David Leisner is a classical guitarist and composer who won top prizes in the 1975 Toronto and 1981 Geneva International Guitar Competitions. He was struck with focal dystonia in the 1980s, a disorder that affected his right hand when playing guitar. His intense study of large-muscle groups led to him healing himself, and he now teaches these discoveries to students as an expert on focal distonia.
1. Don’t be afraid of large motions. Small motions often create tension. Freedom of motion is more important than economy of motion.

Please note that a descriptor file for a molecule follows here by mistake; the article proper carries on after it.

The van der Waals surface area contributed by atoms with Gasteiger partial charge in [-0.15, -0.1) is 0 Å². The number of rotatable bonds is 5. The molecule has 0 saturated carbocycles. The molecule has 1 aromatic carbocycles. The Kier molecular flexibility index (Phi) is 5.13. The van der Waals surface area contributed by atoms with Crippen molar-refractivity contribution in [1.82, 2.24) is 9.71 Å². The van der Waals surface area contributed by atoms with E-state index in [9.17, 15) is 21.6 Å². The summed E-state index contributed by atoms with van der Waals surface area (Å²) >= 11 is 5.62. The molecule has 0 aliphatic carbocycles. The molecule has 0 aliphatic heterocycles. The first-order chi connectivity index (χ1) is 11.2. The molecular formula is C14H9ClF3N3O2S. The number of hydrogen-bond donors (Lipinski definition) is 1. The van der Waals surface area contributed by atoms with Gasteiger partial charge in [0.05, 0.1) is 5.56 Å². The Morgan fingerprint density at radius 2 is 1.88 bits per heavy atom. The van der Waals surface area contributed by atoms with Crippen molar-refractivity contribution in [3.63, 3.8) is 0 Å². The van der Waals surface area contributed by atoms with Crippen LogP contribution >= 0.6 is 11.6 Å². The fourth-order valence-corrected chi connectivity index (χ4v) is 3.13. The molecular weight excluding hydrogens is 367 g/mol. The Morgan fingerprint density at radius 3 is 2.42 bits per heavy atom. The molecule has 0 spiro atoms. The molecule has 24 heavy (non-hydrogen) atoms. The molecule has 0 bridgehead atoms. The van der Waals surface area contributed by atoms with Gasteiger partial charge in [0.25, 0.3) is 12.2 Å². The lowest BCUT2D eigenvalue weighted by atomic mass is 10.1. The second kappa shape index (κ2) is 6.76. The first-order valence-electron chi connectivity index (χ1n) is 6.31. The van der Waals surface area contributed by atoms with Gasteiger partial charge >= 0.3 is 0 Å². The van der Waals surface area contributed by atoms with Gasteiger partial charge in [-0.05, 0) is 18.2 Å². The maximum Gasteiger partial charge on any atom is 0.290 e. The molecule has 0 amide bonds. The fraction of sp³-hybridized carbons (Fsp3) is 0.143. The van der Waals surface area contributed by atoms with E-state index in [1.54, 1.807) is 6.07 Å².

2. Generally, the way to allow the large muscles to work in either arm is to feel the natural weight of the arm falling, even in upward motions that are away from gravity.
3. In the left hand, don’t squeeze the neck between the thumb and fingers. Rather, let the fingers drop to the strings from the top, or knuckle (metacarpophalangeal) joint. That includes the bar finger, which should be snapped lightly and effortlessly to the string, originating the movement from the top joint, not the arm.
4. Study the healthy alignment of all parts of your body. Highly recommended are Alexander technique, Feldenkrais method, Pilates, tai chi, and yoga.
5. Pay attention to tension in your legs and pelvic area and to your breathing, which are often sources of tension in your upper body.